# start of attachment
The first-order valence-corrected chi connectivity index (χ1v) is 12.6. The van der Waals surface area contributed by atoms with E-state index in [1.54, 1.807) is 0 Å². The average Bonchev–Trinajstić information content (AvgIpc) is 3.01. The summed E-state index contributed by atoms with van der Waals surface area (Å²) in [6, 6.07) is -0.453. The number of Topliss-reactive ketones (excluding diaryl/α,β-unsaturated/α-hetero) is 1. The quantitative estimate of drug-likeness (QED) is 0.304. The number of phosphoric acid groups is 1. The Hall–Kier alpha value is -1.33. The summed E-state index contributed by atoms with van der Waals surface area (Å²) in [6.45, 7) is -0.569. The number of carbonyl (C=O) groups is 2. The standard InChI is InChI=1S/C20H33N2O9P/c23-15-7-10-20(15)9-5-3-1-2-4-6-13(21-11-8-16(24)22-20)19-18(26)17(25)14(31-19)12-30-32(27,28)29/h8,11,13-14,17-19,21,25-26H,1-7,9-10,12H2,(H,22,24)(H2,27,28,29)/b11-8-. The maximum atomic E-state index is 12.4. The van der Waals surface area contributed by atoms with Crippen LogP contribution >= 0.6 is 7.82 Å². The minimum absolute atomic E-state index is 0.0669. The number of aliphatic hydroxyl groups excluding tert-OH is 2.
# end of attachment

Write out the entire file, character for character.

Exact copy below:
The first-order valence-corrected chi connectivity index (χ1v) is 12.6. The van der Waals surface area contributed by atoms with E-state index in [1.54, 1.807) is 0 Å². The average Bonchev–Trinajstić information content (AvgIpc) is 3.01. The summed E-state index contributed by atoms with van der Waals surface area (Å²) in [6, 6.07) is -0.453. The number of Topliss-reactive ketones (excluding diaryl/α,β-unsaturated/α-hetero) is 1. The quantitative estimate of drug-likeness (QED) is 0.304. The number of phosphoric acid groups is 1. The Hall–Kier alpha value is -1.33. The summed E-state index contributed by atoms with van der Waals surface area (Å²) in [6.45, 7) is -0.569. The number of carbonyl (C=O) groups is 2. The standard InChI is InChI=1S/C20H33N2O9P/c23-15-7-10-20(15)9-5-3-1-2-4-6-13(21-11-8-16(24)22-20)19-18(26)17(25)14(31-19)12-30-32(27,28)29/h8,11,13-14,17-19,21,25-26H,1-7,9-10,12H2,(H,22,24)(H2,27,28,29)/b11-8-. The maximum atomic E-state index is 12.4. The van der Waals surface area contributed by atoms with Crippen LogP contribution >= 0.6 is 7.82 Å². The minimum absolute atomic E-state index is 0.0669. The number of aliphatic hydroxyl groups excluding tert-OH is 2.